Sociologist Laura Keesman investigated the extent to which police officers attribute their actions to neurobiological processes, such as their brain, nervous system or hormones. Her research shows that officers often view their actions through a neurobiological lens and that this is how they learn to look during their training. 'This can cause agents to think they have less control over for instance their bodies'.
It is a trend: increasingly, people see themselves through neurobiological glasses. They attribute their behaviour or emotions to substances such as adrenaline, hormones, cortisone or to other processes in the body. A development with two sides, research shows. Because even though such a lens can help you understand yourself better, there is a risk that it also makes you feel less responsible for your own actions. Sociologist Laura Keesman worked alongside the police between 2017 and 2021 − an organisation where responsibility for one's own actions is eminently important − and observed this trend there as well.
Her research − which was recently published in the scientific journal Body & Society − shows that police officers use neurobiological terms, such as adrenaline, to describe their own behaviour, bodily sensations, and experiences. Keesman: 'I saw that officers apply these narratives in two ways: they think that the processes in their bodies help and support their actions ('I get stronger and can run faster because of adrenaline') and they use it as an explanation for their own actions and actions of others ('I started shaking because of adrenaline'). According to Keesman, these neurobiological glasses can make agents think they have less control over for instance their bodies.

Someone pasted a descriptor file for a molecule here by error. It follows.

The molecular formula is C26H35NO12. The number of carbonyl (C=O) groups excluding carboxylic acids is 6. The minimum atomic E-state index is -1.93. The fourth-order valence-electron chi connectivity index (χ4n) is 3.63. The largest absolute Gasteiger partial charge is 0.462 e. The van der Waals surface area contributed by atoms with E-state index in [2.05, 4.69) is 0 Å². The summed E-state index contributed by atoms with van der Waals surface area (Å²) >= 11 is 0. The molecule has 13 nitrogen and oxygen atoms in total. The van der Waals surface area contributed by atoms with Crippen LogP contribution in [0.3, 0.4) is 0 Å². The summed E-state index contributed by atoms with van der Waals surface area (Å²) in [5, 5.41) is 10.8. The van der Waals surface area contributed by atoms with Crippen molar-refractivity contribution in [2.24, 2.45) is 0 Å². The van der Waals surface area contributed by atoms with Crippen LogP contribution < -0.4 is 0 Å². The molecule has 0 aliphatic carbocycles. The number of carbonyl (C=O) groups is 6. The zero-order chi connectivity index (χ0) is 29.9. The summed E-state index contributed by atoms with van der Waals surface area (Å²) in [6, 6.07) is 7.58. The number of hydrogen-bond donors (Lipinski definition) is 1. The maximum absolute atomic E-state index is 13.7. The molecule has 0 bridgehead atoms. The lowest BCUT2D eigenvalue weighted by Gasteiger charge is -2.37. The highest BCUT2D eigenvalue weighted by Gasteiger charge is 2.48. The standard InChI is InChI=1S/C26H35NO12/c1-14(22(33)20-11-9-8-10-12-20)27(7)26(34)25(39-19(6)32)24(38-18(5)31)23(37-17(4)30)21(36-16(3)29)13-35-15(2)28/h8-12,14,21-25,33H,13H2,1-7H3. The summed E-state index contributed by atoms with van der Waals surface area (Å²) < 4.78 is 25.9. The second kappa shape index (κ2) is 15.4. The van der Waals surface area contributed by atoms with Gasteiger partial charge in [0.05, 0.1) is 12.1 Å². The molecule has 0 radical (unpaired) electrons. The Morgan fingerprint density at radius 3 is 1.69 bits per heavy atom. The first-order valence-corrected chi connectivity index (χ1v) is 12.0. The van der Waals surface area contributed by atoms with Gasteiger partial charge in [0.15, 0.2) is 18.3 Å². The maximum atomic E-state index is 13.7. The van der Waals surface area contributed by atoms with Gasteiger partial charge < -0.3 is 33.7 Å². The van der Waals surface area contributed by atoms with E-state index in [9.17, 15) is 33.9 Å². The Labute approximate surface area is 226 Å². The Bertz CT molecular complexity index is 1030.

It is not surprising that agents look at their actions in such a way. Keesman: 'Neurobiological terms are used during training. Trainers explain to officers that when they encounter difficult situations, they will experience stress and thus adrenaline. During shooting exercises, carrying out an arrest with resistance, entering a building, dealing with aggressive groups of people or any situation that may involve danger and fear, trainers emphasize the relationship between stress reactions and hormonal processes. Thus, neurobiological terms become part of police language and of how officers think and speak about their own actions and the actions of others'.
Based on her research, Keesman concludes that more attention needs to be paid to this issue. 'This is particularly important when it comes to violent situations. Police violence has caused huge controversies and public concern worldwide in recent years. The way officers talk about their behaviour and experiences helps us understand how they themselves explain and experience violence'.
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